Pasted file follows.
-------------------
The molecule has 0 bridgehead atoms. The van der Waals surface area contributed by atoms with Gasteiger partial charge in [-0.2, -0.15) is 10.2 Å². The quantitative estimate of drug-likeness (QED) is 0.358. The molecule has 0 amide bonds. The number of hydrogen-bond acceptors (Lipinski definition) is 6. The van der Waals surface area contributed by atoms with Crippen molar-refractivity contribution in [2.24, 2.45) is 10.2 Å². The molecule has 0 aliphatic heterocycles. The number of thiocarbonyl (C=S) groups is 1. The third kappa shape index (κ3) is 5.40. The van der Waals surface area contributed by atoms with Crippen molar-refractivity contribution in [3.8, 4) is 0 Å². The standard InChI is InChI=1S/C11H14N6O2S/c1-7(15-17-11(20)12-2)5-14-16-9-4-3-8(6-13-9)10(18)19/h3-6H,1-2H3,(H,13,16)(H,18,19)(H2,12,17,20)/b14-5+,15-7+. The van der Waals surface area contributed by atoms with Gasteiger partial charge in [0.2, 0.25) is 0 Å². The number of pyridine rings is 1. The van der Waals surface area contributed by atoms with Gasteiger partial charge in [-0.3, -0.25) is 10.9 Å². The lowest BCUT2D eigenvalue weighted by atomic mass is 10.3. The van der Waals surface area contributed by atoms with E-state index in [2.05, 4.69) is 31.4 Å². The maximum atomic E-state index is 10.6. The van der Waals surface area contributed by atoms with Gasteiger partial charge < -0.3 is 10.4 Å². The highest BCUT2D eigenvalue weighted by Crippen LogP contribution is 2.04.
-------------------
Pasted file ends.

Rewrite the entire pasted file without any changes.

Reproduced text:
The molecule has 0 bridgehead atoms. The van der Waals surface area contributed by atoms with Gasteiger partial charge in [-0.2, -0.15) is 10.2 Å². The quantitative estimate of drug-likeness (QED) is 0.358. The molecule has 0 amide bonds. The number of hydrogen-bond acceptors (Lipinski definition) is 6. The van der Waals surface area contributed by atoms with Crippen molar-refractivity contribution in [2.24, 2.45) is 10.2 Å². The molecule has 0 aliphatic heterocycles. The number of thiocarbonyl (C=S) groups is 1. The third kappa shape index (κ3) is 5.40. The van der Waals surface area contributed by atoms with Crippen molar-refractivity contribution in [3.8, 4) is 0 Å². The standard InChI is InChI=1S/C11H14N6O2S/c1-7(15-17-11(20)12-2)5-14-16-9-4-3-8(6-13-9)10(18)19/h3-6H,1-2H3,(H,13,16)(H,18,19)(H2,12,17,20)/b14-5+,15-7+. The van der Waals surface area contributed by atoms with Gasteiger partial charge in [0.2, 0.25) is 0 Å². The number of pyridine rings is 1. The van der Waals surface area contributed by atoms with Gasteiger partial charge in [-0.3, -0.25) is 10.9 Å². The lowest BCUT2D eigenvalue weighted by atomic mass is 10.3. The van der Waals surface area contributed by atoms with E-state index in [2.05, 4.69) is 31.4 Å². The maximum atomic E-state index is 10.6. The van der Waals surface area contributed by atoms with Gasteiger partial charge < -0.3 is 10.4 Å². The highest BCUT2D eigenvalue weighted by Crippen LogP contribution is 2.04.